melissa coleman

this life is in your hands

New York Times

First Serial to O, The Oprah Magazine

“Intense readability.... haunting power.... as well as lush, vivid atmosphere that is alluring in its own right.... [A] story so nuanced that it would be a disservice to reveal what was in store. If you want to know what happened, read it for yourself.” — The New York Times

With echoes of the bestselling memoirs Don't Let's Go to the Dogs Tonight and The Liars' Club, Melissa Coleman's This Life Is in Your Hands tells the true story of a childhood burned in memory not only because it was tragic, but because it was magical, too. This is a book for our troubled but hopeful times — a memoir about the yearning for a simple, unencumbered life and the unraveling that comes from the single-minded pursuit of a dream. And it is a book that introduces a superb young writer who will move you with her evocation of a lost time and place and touch you with her willingness to expose her heart, broken open by the search for the truth.

With subtle insight and an ear for the sensual rhythms of nature, Coleman tells the story of her parents, Eliot and Sue — a handsome, idealistic young couple from proper New England families who leave behind the trappings and expectations of their blue-blood existence to forge a self-sustaining life on the rugged coast of Maine. Disciples of Scott and Helen Nearing, champions of the back to the land movement, the Colemans lay down $2,000 for sixty rocky, unyielding acres, build a cabin for $680 more, and set to work with only the crudest tools, the strength of their own hands, and the determination to create a utopia in which to raise their family and live a life in partnership with nature.

Sue bears three beautiful girls, Melissa and her sisters Heidi and Clara, and together the Colemans build upon their purist vision. They eat what they grow, live a life of simple abundance, and create a community that draws fellow seekers, students, and even a reporter from The Wall Street Journal who visits the farm to tell the family's unusual story. But the pursuit of a grand vision comes at a price. The winters are unforgiving and relentless, the isolation unnerving, and the young apprentices who travel from nearby colleges to farm the land introduce temptation and despair into the Coleman's marriage. And then, one summer day when Melissa is seven, three-year-old Heidi wanders off into the humid afternoon, disappearing into the black water of the irrigation pond they built to sustain their crops. An angelic daughter has drowned, another has survived. What really happened at the edge of those waters and who, if anyone, is to blame?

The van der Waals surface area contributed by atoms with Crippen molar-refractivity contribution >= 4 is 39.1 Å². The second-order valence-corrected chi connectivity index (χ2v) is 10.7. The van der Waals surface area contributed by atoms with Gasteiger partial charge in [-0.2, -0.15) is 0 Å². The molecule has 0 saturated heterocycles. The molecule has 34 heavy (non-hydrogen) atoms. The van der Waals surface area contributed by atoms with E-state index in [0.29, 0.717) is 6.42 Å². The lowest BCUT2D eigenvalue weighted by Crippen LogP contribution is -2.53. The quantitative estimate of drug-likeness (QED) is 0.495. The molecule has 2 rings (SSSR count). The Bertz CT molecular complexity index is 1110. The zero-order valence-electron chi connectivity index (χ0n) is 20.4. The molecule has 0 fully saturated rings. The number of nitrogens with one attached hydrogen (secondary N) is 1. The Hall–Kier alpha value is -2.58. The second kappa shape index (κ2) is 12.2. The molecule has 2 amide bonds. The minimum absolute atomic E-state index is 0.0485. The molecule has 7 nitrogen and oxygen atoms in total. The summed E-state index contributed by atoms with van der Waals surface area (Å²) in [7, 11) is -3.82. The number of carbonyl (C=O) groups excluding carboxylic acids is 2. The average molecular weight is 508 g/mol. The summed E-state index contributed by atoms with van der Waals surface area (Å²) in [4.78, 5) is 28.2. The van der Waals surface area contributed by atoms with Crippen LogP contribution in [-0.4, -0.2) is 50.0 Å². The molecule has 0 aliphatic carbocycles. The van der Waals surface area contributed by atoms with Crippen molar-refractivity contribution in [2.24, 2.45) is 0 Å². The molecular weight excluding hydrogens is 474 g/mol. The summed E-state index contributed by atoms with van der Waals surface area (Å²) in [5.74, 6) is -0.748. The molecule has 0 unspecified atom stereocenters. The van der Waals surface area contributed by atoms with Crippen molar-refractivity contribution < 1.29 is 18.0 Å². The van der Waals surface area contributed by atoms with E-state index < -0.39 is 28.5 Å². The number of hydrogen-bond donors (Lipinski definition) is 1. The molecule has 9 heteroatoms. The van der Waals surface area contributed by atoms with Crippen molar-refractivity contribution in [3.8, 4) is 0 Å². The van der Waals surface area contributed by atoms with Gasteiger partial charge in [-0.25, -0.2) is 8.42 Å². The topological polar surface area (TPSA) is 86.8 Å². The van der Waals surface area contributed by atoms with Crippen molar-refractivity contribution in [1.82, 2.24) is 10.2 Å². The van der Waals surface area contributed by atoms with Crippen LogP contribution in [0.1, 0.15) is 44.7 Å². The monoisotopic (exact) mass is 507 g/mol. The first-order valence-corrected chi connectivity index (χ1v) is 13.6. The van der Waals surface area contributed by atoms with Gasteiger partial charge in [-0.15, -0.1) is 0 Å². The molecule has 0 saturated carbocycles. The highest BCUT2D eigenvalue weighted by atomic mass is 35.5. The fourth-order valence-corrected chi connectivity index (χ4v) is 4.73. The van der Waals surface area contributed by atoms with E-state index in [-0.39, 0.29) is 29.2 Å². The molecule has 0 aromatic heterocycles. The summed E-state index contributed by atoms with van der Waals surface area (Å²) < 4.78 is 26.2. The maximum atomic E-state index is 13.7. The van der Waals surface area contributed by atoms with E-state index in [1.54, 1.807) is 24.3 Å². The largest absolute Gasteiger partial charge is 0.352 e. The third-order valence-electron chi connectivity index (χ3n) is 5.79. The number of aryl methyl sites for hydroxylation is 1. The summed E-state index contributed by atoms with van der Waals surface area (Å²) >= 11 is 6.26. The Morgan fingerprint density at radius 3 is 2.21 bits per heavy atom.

What follows is the stuff of all-too-human frailty, and ultimately the survival of the tragedy's other victim, young Melissa, in the end left deserted on the farm with only the apprentices to look after her, haunted by the need to uncover the truth of her sister's death and pull from the wreckage the beauty of a dream unfulfilled.

As a freelance writer, Melissa Coleman has covered health, food, gardening, art and travel for magazines and newspapers including The Oregonian, Rocky Mountain Magazine and Delicious Living. She has studied writing with Tom Perrotta (Little Children), Michael Lowenthal (Charity Girl) and Tom Spanbauer (The Man Who Fell in Love with the Moon). Melissa lives in Freeport, Maine with her husband, Eric, and twin daughters, Heidi and Emily.

Published by HarperCollins and Harper Audio in April, 2011.

More praise for This Life Is in Your Hands:

“A fascinating look at the roots of the organic movement as well as a cautionary tale about the limits of idealism and the importance of forgiveness.”
The Washington Post
“Rendered with sublimity…. [Coleman] fluently describes the power of the natural world, familial love and heartbreak, grace after loss.”
The New York Times Book Review
“Coleman’s moving recounting never loses hope of redemption.”—People, Lead Review "People Pick

 “The Colemans and the Nearings . . . worked hard to create an alternative economy that is still growing in rural America. This memoir is evidence of their great sacrifices.” — The Los Angeles Times
“Combine the sincerity of Walden with the poignancy of The Glass Castle, add dashes of the lush prose found in The Botany of Desire, and you get This Life Is in Your Hands…. I was engaged and deeply moved by this evocative tale of Paradise found then lost.” — Wally Lamb, The Hour I First Believed
“[This] is a rare breed of book-a memoir that justifies its own existence; that feels like it needs to exist…. Coleman shows that without the essential ingredient of heart, any family-no matter how perfect and revolutionary it seems-is in danger of experiencing real loss.” —

“Lyrical and down-to-earth, wry and heartbreaking, This Life Is In Your Hands is a fascinating and powerful memoir. Melissa Coleman doesn’t just tell the story of her family’s brave experiment and private tragedy; she brings to life an important and underappreciated chapter of our recent history.”
— Tom Perrotta, author of Little Children and The Abstinence Teacher
“With beautiful lyrical prose, Coleman shows us what life in a 1970s back-to-nature farm was like, and the dear price her family paid pursuing their dream.” — Ann Hood, author of The Red Thread and The Knitting Circle

“Her memoir is as wrenching as it is beautifully written.” — The Cleveland Plain Dealer
 “Melissa Coleman’s enthralling account of ‘70s back-to-the-land living is an important cultural and emotional document: this is a story about surviving and, eventually, thriving amidst the shadows of loss.” — Heidi Julavits, author of The Uses of Enchantment
“A dream, a family, a heartbreaking tragedy—and a book I could not put down. Melissa Coleman’s memoir of a back-to-the-land childhood is fresh, organic, and gorgeously written.” — Peter Behrens, author of The Law of Dreams